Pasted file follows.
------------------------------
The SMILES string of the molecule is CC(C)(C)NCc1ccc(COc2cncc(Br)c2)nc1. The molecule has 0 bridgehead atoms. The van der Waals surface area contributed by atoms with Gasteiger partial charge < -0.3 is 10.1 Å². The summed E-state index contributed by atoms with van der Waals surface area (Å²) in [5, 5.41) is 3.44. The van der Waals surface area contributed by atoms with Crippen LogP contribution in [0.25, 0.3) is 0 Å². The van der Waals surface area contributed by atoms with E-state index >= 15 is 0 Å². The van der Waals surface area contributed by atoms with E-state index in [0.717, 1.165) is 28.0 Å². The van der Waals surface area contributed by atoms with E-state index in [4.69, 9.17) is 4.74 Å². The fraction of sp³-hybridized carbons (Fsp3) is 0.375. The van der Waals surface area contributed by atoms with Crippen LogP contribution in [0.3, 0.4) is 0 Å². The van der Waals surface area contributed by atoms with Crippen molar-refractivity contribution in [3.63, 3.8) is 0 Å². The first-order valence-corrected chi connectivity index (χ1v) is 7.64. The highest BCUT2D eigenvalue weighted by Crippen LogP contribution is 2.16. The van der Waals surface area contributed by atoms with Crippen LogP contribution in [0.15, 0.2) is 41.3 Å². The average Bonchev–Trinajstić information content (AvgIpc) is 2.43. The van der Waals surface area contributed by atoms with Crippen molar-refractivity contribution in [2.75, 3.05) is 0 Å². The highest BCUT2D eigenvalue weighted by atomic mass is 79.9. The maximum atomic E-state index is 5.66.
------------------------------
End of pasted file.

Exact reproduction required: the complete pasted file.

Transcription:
The SMILES string of the molecule is CC(C)(C)NCc1ccc(COc2cncc(Br)c2)nc1. The molecule has 0 bridgehead atoms. The van der Waals surface area contributed by atoms with Gasteiger partial charge < -0.3 is 10.1 Å². The summed E-state index contributed by atoms with van der Waals surface area (Å²) in [5, 5.41) is 3.44. The van der Waals surface area contributed by atoms with Crippen LogP contribution in [0.25, 0.3) is 0 Å². The van der Waals surface area contributed by atoms with E-state index >= 15 is 0 Å². The van der Waals surface area contributed by atoms with E-state index in [0.717, 1.165) is 28.0 Å². The van der Waals surface area contributed by atoms with E-state index in [4.69, 9.17) is 4.74 Å². The fraction of sp³-hybridized carbons (Fsp3) is 0.375. The van der Waals surface area contributed by atoms with Crippen LogP contribution in [0.3, 0.4) is 0 Å². The van der Waals surface area contributed by atoms with Crippen molar-refractivity contribution in [3.63, 3.8) is 0 Å². The first-order valence-corrected chi connectivity index (χ1v) is 7.64. The highest BCUT2D eigenvalue weighted by Crippen LogP contribution is 2.16. The van der Waals surface area contributed by atoms with Crippen LogP contribution in [0.15, 0.2) is 41.3 Å². The average Bonchev–Trinajstić information content (AvgIpc) is 2.43. The van der Waals surface area contributed by atoms with Crippen molar-refractivity contribution in [2.75, 3.05) is 0 Å². The highest BCUT2D eigenvalue weighted by atomic mass is 79.9. The maximum atomic E-state index is 5.66.